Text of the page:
possibly prejudicial, between jurors and third persons, or witnesses, or the officer in
charge, are absolutely forbidden, and invalidate the verdict, at least unless their
harmlessness is made to appear.” Mattox v. United States, 146 U.S. 140, 150 (1892).
“[A]ny private communication . . . with a juror during a trial about the matter pending
before the jury is, for obvious reasons, deemed presumptively prejudicial.” Remmer, 347
U.S. at 229.
In Remmer, the Supreme Court also “clearly established not only a presumption of
prejudice, but also a defendant’s entitlement to an evidentiary hearing, when the
defendant presents a credible allegation of communications or contact between a third
party and a juror concerning the matter pending before the jury.” Barnes, 751 F.3d at
242; see also Haley v. Blue Ridge Transfer Co., 802 F.2d 1532, 1535 (4th Cir. 1986);
accord Stouffer v. Trammell, 738 F.3d 1205, 1214 (10th Cir. 2013) ( “The trial court’s
duty to conduct a Remmer hearing when genuine concerns of improper juror contact arise
is clearly established by the Supreme Court.”). The requirement for a hearing on
prejudice cannot be circumvented by accepting the factual allegations as true. Barnes,
751 F.3d at 250.
2. Federal Habeas Review of State Convictions
Federal courts apply a highly deferential standard of review to habeas corpus
claims “adjudicated on the merits in State court proceedings.” 28 U.S.C. § 2254(d).
However, a federal court may grant relief if the state court’s adjudication on the merits
“resulted in a decision that was contrary to, or involved an unreasonable application of,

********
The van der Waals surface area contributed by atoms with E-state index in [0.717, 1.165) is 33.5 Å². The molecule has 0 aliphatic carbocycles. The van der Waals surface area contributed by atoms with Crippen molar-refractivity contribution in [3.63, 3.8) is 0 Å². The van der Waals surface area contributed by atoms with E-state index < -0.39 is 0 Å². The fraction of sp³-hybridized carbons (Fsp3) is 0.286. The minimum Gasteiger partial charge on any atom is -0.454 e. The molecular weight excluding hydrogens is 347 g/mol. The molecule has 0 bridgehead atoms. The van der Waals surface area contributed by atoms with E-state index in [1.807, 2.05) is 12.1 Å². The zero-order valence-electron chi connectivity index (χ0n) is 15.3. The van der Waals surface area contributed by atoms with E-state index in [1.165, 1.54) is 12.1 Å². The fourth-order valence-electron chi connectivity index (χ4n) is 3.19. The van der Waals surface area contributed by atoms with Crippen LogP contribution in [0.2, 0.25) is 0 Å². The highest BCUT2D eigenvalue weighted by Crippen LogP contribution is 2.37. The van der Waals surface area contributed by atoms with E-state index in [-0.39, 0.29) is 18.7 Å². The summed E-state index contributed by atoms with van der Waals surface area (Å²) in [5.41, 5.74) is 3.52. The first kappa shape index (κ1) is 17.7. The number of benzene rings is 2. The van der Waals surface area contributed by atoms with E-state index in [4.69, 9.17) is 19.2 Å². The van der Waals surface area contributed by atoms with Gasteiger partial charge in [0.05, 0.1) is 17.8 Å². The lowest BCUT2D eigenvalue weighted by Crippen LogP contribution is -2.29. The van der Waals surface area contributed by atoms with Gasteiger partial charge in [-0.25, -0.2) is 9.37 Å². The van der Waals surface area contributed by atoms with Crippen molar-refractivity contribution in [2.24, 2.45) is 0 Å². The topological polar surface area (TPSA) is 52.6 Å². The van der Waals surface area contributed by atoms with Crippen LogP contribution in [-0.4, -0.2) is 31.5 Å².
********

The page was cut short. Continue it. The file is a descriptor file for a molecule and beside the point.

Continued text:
clearly established Federal law, as determined by the Supreme Court of the United
States.” § 2254(d)(1). “Clearly established Federal law” includes only the holdings, and
not the dicta, of the United States Supreme Court. Williams v. Taylor, 529 U.S. 362, 412
(2000). A state court decision is “contrary to” Supreme Court precedent if the state court
decision either “arrives at a conclusion opposite to that reached by [the Supreme] Court
on a question of law” or “confronts a set of facts that are materially indistinguishable
from a decision of [the Supreme] Court and nevertheless arrives at a result different from
[the] precedent.” Id. at 405-06.
A state court decision involves an “unreasonable application” of Supreme Court
case law “if the state court identifies the correct governing legal rule from [the Supreme]
Court’s cases but unreasonably applies it to the facts of the particular state prisoner’s
case.” Id. at 407. “Unreasonable” does not mean merely “incorrect” or “erroneous.” Id.
at 410-11. “[E]ven ‘clear error’ will not suffice.” White v. Woodall, 134 S. Ct. 1697,
1702 (2014) (quoting Lockyer v. Andrade, 538 U.S. 63, 75-76 (2003)). To obtain habeas
corpus from a federal court, the petitioner “must show that the state court’s ruling on the
claim being presented in federal court was so lacking in justification that there was an
error well understood and comprehended in existing law beyond any possibility for
fairminded disagreement.” Harrington v. Richter, 562 U.S. 86, 103 (2011).
When the state court fails to hold a hearing on claims of juror misconduct in the
face of credible allegations of contact between a juror and a third party, it unreasonably
fails to apply clearly established federal law. Barnes, 751 F.3d at 251. Under these
circumstances, the federal habeas court must hold a hearing to determine whether the
misconduct occurred and, if so, whether the state court’s failure “had a substantial and
injurious effect or influence on the jury’s verdict.” Id. at 252-53; Hurst v. Joyner, 757
F.3d 389, 391 (4th Cir. 2014); see also Brecht v. Abrahamson, 507 U.S. 619, 623 (1993)
(defining the standard to prove that a constitutional error was not harmless). The
Remmer presumption of prejudice “does not apply in the federal habeas context,” so a
federal habeas petitioner must “prove actual prejudice by demonstrating that the jury’s